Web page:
We settled into a good rhythm over the winter, easy and natural, a comforting flow to our rainy days. I have not always been particularly good at this. It was not until my first child left behind his go-with-the-flow infancy that I was forced to begin to shape our days into a steady routine. I sought a predictable beginning, middle, and end, with room to wander as life lead us.
And yet it remained a challenge for my distractable and disorganized self. I wanted to mark the rhythm of our days, weeks, seasons, and years. I wanted the comfort and security of routines for my children. I wanted to continue our journey towards intentional living, ensuring that the things we valued were not forgotten as our time idly slipped away from us. I just wasn't very good at it.
It's been six years since I first recognized the value of rhythm in our days. I have managed to find that rhythm in certain seasons, steady and reliable, while during other seasons it has slipped away from me. It has been a trial-and-error endeavor, up and down, off and on, but overall there has been a positive progression. Now, at last, our rhythms shape and guide our daily lives, rooted with anchor points, carried along by intentional habits, and ever being fine-tuned to fit our needs.
Right now that rhythm begins before dawn. I get up early with the husband to fit in my run or yoga. I settle into my morning quiet time while he heads off to work and the kids continue to sleep. My early mornings have become more life-giving than I ever would have imagined, and I most definitely notice its absence on days when it doesn't happen.
During this quiet morning time, I read Scripture, pray, journal, and read from my current non-fiction book. This is the sort of reading that I find more challenging during the day, when I won't have the devoted time needed to focus on the words, or at the end of the day, when I'm too tired to give it the thought required. After reading, I review our upcoming day, and then I do a bit of work or writing if I have extra time. And drink coffee. Of course.
The kids wake up one at a time. Ell is nearly always the first, with baby Min close behind. Jay and Kai sleepily wander out eventually, unless we have time-sensitive plans and I have to wake them up (to a chorus of grunts and grumbles and roars, the little bear cubs). After reading a couple of story books while they wake up properly, it's time for breakfast, followed by a bit of play time. Mid-morning we settle in to our sit-down time together, which may include any or all of devotional time, reading, writing, math, and science or geography. By then it's lunch time, during which we have our history read-aloud.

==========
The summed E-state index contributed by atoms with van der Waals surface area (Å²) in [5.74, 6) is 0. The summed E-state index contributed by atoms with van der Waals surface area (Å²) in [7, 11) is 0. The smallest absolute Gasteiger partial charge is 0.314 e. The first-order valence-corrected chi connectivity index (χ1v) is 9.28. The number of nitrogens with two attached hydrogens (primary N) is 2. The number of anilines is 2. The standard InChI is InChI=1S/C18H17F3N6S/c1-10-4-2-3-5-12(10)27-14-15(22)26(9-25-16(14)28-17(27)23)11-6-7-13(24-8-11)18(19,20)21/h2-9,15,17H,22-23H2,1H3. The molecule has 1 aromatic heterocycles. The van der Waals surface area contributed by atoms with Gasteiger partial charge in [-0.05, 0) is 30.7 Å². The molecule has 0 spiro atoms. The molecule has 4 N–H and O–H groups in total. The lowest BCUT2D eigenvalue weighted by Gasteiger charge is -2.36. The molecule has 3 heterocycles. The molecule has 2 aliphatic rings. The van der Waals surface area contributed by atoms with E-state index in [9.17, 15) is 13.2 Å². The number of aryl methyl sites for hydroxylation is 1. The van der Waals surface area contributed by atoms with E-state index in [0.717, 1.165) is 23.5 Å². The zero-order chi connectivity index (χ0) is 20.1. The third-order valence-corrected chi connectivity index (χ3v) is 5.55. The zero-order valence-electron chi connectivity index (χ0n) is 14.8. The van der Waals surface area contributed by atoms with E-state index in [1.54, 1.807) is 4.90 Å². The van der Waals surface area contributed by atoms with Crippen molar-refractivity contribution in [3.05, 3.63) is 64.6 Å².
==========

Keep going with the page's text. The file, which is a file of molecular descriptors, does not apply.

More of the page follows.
After lunch is our daily quiet time. Min naps while the other three occupy themselves with solitary activities (reading, puzzles, games, and so on) or head outside for some backyard playtime. I work until Min wakes up. There's often time for a game or two before moving on to dinner preparations. Post-dinner is the usual busy evening activities of clean-up time, baths, teeth brushing, bedtime story, and so on. Before I go to sleep myself, I set out the various things I need for morning - coffee supplies ready, stack of books waiting, clothes chosen. That morning time is precious to me and I wish to waste as little of it as possible.
I have been focusing this year on cultivating a deeper sense of home, and rhythm, I've discovered, is an integral part of that. Rhythm provides the hooks on which to hang our activities, our priorities, and our values. I can wake up in the morning knowing that all of the thought is taken out of our plans - the myriad of daily decisions, the preparations, the choosing of what and when and how, the fitting in of what matters to us as time carries us along. I can just get on with what needs to be done, more fully present in the moment and with less worries for the next few steps ahead.
But our rhythms are continually being adjusted, and this spring season has called for new life to be breathed into these old winter routines. We have been setting down the pencils and spending all the lovely mornings outside, at the playground, the beach, or walking through our favourite wooded areas. Our afternoons are still similar, allowing the baby to get in his nap (I will call him a baby forever and ever and don't you try to make me start calling him a toddler already, I don't care if he's walking everywhere and getting into everything and throwing epic toddler tantrums to go along with his Very Big toddler opinions) and providing me with a consistent time in which to do my work.
I find these times of rhythm transitions to be challenging. I feel off-kilter for a while, feeling my way semi-blindly through our days. I miss the simplicity of knowing generally how the day will unfold, and decision fatigue wears on me quickly. Eventually, though, we settle into the new season, rhythm lighting the path ahead, an ever-evolving framework for our family to grow up in.